Scaphio and Phantis, however, have succeeded in convincing the people of Utopia that the changes are for the worse ("Upon our sea-girt land"). For example, there has been an end to war, making the army and navy useless; sanitation is so good that the doctors are unemployed; and so perfect are the laws that crime has all but ended, emptying the courts and leaving lawyers jobless. The people demand that the changes be revoked. Paramount asks his daughter for a solution, and, after a little prodding from Sir Bailey Barre, she realizes that she has forgotten "the most essential element" of British civilisation: Government by Party! Under the two-party system, each party will so confound the efforts of the other that no progress will be made, leading to the happy result that everyone seeks. The crowd is overjoyed, Scaphio and Phantis are thrown in prison, and the curtain falls as the people sing their praises of "a little group of isles beyond the wave" – Great Britain.

Musical numbers

  • Introduction1
Act I
King Paramount confers with Scaphio and Phantis
  • 1. "In lazy languor motionless" (Phylla and Chorus of Girls)
  • 2. "O make way for the Wise Men" (Chorus)
  • 2a. "In every mental lore" (Scaphio and Phantis)
  • 3. "Let all your doubts take wing" (Scaphio and Phantis)
  • 4. "Quaff the nectar" (Chorus)
  • 4a. "A King of autocratic power we" (King with Chorus)
  • 4b. "Although of native maids the cream" (Nekaya and Kalyba)
  • 4c. "Bold-faced ranger" (Lady Sophy with Chorus)
  • 5. "First you're born" (King with Scaphio and Phantis)
  • 6. "Subjected to your heavenly gaze" (King and Lady Sophy)
  • 7. "Oh, maiden rich in Girton lore" (Zara, Fitz., Troopers, and Chorus)
  • 8. "Ah! gallant soldier" (Zara, Fitz., Troopers, and Chorus)
  • 9. "It's understood, I think" (Zara, Fitz., Scaphio, and Phantis)
  • 10. "Oh, admirable art" (Zara and Fitz.)
  • (11. Cut song for Zara, "Youth is a boon avowed", sung on the first night but now lost.)
  • 12. Act I Finale: "Although your Royal summons to appear" (Ensemble) and "When Britain sounds the trump of war" (Zara, Sir Bailey Barre, and Chorus)
  • 12a. "What these may be" (Zara, Dramaleigh, Blushington, and Chorus) and "A company promoter this" (Zara, Goldbury, and Chorus)
  • 12b. "I'm Captain Corcoran, K.C.B." (Capt. Corcoran with Chorus) and "Ye wand'rers from a mighty State" (Quartet, Chorus, and Soli)
  • 12c. "Some seven men form an association" (Mr. Goldbury with Chorus), "Well, at first sight it strikes us as dishonest" (Ensemble), and "Henceforward of a verity" (King Paramount and Ensemble)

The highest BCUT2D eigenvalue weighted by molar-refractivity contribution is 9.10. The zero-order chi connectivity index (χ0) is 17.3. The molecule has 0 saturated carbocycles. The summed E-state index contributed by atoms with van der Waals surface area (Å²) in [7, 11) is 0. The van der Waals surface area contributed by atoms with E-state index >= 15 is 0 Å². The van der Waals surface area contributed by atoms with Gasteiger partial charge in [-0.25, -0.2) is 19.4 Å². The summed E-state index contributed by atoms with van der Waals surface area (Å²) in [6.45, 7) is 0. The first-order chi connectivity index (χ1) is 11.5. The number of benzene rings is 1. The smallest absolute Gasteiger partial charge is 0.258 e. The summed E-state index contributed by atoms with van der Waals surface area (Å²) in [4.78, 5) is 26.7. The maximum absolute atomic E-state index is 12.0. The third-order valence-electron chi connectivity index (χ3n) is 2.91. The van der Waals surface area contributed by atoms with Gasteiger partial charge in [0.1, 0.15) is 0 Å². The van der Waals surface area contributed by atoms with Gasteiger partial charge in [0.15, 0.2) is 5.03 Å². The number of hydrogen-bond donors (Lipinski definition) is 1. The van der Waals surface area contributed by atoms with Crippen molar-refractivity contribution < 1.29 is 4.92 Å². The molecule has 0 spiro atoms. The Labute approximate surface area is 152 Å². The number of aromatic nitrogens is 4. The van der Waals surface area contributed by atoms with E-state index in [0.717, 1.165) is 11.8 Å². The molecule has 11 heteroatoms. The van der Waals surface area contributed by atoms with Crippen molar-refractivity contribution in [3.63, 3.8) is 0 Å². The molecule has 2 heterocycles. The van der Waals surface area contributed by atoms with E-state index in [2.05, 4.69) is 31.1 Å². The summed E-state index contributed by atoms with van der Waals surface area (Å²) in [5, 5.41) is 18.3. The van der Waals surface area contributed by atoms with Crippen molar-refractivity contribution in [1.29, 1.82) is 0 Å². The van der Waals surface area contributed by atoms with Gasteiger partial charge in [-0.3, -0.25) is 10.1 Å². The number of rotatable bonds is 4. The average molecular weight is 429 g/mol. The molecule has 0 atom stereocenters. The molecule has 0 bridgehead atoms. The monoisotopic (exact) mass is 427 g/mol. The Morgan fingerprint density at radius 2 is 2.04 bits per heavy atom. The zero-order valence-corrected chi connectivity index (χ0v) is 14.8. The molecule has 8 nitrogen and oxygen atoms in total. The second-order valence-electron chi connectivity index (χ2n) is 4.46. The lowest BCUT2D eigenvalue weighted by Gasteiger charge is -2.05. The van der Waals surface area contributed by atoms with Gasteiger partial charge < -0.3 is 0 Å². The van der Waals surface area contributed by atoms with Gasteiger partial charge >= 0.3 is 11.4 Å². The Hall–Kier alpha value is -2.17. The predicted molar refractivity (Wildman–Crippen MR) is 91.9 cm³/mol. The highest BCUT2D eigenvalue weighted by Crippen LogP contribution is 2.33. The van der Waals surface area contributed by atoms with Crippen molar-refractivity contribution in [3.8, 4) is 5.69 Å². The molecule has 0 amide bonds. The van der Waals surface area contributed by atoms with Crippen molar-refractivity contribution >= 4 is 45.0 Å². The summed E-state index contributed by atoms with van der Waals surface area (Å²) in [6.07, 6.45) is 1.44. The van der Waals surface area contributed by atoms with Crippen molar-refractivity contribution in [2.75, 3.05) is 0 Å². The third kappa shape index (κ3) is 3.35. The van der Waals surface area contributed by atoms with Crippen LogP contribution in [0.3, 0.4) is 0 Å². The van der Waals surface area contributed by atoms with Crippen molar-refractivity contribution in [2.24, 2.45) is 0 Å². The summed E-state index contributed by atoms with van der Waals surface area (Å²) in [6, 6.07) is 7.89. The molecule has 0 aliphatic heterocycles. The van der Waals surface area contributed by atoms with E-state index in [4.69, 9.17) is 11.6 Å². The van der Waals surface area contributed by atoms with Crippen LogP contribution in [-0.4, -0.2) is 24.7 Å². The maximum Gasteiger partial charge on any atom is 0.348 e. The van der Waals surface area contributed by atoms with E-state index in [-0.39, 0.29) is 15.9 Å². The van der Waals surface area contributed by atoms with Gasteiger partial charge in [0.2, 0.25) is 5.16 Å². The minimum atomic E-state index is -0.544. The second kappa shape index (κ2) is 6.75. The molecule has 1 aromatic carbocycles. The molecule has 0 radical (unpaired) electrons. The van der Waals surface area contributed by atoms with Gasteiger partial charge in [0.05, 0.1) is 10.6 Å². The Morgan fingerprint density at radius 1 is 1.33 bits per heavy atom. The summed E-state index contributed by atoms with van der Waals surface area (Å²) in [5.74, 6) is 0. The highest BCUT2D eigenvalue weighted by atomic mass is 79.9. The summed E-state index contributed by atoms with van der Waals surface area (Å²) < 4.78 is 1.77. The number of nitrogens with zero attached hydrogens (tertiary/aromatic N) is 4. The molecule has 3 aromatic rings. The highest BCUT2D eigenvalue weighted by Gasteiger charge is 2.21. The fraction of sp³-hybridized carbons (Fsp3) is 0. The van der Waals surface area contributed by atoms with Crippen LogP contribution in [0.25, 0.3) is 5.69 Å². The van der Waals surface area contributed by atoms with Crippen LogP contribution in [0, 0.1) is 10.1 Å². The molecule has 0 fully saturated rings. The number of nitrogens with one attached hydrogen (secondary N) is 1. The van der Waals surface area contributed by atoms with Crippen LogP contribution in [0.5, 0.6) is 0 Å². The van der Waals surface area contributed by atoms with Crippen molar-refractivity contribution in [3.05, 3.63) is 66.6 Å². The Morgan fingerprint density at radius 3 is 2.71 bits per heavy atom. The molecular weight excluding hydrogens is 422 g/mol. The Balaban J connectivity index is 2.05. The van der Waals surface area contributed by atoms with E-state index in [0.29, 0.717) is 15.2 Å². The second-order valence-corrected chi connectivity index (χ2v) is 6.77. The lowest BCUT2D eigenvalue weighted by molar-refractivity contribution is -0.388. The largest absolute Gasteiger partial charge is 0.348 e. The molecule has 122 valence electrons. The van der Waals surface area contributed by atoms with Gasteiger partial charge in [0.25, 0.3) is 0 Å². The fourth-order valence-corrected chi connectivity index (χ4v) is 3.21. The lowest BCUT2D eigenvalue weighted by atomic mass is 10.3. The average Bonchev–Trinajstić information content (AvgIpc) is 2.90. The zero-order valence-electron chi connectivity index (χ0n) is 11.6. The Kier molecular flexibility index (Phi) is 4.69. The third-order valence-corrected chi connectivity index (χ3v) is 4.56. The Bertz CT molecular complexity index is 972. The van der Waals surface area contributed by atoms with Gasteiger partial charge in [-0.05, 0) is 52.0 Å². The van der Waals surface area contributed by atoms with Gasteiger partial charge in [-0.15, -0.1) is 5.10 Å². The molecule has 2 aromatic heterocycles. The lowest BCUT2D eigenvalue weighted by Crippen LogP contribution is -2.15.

Act II
Souvenir programme for Utopia, Limited
  • 13. "Oh, Zara!" and "A tenor, all singers above" (Fitz.)
  • 14. "Words of love too loudly spoken" (Zara and Fitz.)
  • 15. "Society has quite forsaken" (King with Chorus of Six Flowers of Progress)
  • 16. Entrance of Court
  • 17. Drawing Room Music
  • 18. "This ceremonial", "Eagle high in cloudland soaring" (King and Ensemble)
  • 19. "With fury deep we burn" (Scaphio, Phantis, and King Paramount)
  • 20. "If you think that when banded in unity" (King, Scaphio and Phantis)
  • 21. "With wily brain" (Scaphio, Phantis, and Tarara)
  • 22. "A wonderful joy our eyes to bless" (Mr. Goldbury)
  • 23. "Then I may sing and play?" (Nek., Kal., Lord D., and Mr. Goldbury)
  • 24. "Oh, would some demon pow'r", "When but a maid of fifteen year" (Lady Sophy)
  • 25. "Ah, Lady Sophy, then you love me!" (King and Lady Sophy)
  • 25a. "Oh, rapture unrestrained" (King and Lady Sophy)
  • 25b. Tarantella
  • 26. "Upon our sea-girt land" (Chorus)
  • 27. Finale Act II: "There's a little group of isles beyond the wave" (Zara, King Paramount, and Ensemble)

1 On the 1976 recording, the D'Oyly Carte Opera Company preceded the Introduction with Sullivan's Imperial March, which he composed around the same time.

Historical cast information

Soon after Sir Luke Fildes had been rewarded by a grateful country for his services to Art, Gilbert met him at a social gathering and congratulated him on his new honours. In the course of conversation, Sir Luke reminded Gilbert that the Dairy Maid "Patience" had been made up to exactly resemble the subject of his first successful picture, Where are you going to, my pretty maid? "Yes, I remember borrowing the idea for my milkmaid's costume from your picture," replied Gilbert, "but I have repaid that debt long ago by being the responsible cause of your new title."
"Responsible for my new title, how do you make that out?" asked the puzzled Sir Luke.